We see a few dinosaurs along the way, but only in small groups, rather than herds. Towns and settlements are apparently scarce, but still alluded to. And every dino is obsessed with survival.

Forrest, the Styracosaurs, chooses to live in the wilderness under the protection of the creatures he carries around with him. This is played off as a joke, mostly, but it shows just how harsh life is in this world for reasons that are left to the imagination.

the good dinosaur pixar theory

It’s also telling that Forrest is just as fearful as Arlo, and with good reason. There’s not much food around, and though these dinosaurs are smart, some are being born with an innate (possibly learned) sense of fear.

We certainly get a feel for how scarce resources are by the time we meet the hybrid Nyctosaurus gang, led by Thunderclap. I say hybrid because like the other dinosaurs in this film, they have many traits that have evolved from the fossils we have on these creatures. In fact, every creature in Thunderclap’s gang is a different species.

These flying creatures are a “search and rescue” team who scavenge the helpless creatures traumatized by the frequent storms. “The ‘Storm’ provides” is not just a weird catchphrase for these beasts—it’s their religion. They worship the storm for giving them much-needed food.

Isn’t it strange that Arlo got sick from eating plants that weren’t fruits like berries and corn? Millions of years earlier, we saw dinosaurs eating grass just fine, so what changed?

the good dinosaur pixar theory

Before we get to that, it’s important to point out how the T-Rex family manages to survive. They have to raise and take care of a bison herd by themselves in order to have enough food, often fighting off vicious raptors desperate for their food. And the T-Rexes are constantly on the move, which probably has something to do with how the environment is too volatile for them to settle down anywhere, as well as the fact that they have to find enough food to feed their food.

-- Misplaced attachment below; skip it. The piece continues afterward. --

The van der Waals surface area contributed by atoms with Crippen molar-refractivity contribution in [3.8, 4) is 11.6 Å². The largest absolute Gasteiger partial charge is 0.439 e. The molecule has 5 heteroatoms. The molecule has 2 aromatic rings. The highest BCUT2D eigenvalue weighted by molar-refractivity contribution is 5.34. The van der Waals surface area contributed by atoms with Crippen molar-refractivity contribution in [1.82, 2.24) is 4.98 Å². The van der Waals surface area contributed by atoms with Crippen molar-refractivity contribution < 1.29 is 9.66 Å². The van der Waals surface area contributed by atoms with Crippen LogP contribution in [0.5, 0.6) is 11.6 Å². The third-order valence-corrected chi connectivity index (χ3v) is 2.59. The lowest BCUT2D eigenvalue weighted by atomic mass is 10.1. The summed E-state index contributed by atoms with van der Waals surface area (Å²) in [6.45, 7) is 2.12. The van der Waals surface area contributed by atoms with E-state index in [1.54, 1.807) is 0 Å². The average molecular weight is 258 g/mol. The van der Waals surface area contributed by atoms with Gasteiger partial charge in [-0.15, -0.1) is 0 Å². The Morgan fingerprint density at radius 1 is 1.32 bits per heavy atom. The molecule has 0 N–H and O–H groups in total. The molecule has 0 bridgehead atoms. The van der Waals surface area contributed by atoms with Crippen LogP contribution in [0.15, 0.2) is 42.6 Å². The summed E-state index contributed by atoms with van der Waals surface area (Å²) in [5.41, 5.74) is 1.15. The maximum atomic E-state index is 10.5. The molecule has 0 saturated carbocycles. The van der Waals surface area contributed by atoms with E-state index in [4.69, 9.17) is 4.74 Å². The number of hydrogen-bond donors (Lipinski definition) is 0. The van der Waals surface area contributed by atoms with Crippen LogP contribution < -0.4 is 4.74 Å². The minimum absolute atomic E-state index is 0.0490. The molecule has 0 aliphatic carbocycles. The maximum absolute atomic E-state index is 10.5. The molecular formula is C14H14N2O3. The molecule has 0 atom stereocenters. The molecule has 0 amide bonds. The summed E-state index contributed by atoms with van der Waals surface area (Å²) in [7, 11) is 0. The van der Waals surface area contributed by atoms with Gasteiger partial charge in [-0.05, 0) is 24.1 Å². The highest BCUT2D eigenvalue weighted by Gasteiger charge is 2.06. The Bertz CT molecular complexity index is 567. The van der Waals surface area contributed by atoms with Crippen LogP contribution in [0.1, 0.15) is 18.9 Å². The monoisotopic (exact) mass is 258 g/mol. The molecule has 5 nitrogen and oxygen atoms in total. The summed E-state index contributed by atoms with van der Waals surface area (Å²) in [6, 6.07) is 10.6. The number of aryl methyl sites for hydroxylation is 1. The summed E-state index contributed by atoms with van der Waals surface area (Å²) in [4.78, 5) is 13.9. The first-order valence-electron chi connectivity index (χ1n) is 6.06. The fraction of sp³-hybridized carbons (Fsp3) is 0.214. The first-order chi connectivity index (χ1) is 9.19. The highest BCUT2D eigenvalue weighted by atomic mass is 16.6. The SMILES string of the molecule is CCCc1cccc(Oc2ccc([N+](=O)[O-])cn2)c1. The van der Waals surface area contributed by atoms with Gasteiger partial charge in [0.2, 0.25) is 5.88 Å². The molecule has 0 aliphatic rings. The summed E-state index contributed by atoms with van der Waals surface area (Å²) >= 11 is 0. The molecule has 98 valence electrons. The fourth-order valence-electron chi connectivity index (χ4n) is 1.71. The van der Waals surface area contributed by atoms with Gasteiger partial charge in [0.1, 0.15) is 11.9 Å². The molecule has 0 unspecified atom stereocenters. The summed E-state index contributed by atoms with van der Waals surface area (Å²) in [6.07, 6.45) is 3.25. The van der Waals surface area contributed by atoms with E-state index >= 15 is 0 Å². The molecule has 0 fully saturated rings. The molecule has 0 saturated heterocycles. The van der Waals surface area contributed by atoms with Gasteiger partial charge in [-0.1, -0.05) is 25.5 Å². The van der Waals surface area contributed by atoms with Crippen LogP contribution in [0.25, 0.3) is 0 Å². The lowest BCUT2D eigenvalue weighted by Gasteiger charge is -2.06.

If dinosaurs have been evolving for millions of years, then why are they having such a hard time, now? In the opening scene, there are many dinosaurs all eating together without a care in the world, so something big had to happen between those good times and the bleak world we’re introduced to countless years later.

Well, I think it’s pretty simple. These dinosaurs are living in a “post-apocalypse” of their own civilization. At one point, they probably had plentiful resources to sustain a massive population, much like you’d expect. But what we see is a shifted environment. The lush jungles filled with edible plants that we know existed millions of years ago have vanished by the time we meet Arlo, just as they would have if the asteroid had hit Earth.

the good dinosaur pixar theory


Simply put, the world slowly became less optimal for the dinosaurs to roam, which the movie goes out of its way to illustrate. Arlo’s family is on the brink of running out of food because rival creatures like the mammals (AKA humans) are stealing their food and thriving in this new environment. These storms are a product of this change, as the world gradually corrects the imbalance of reptiles and mammals caused by the lack of an extinction-level event.

And many years later, the same “correction” will happen between man and another new species: machine.

In other words, Pixar loves cycles. And the Pixar Universe is as cyclical as they come. It’s actually pretty amazing how a simple movie like The Good Dinosaur offers such a close parallel to stories they’ve already told, Pixar Theory or no.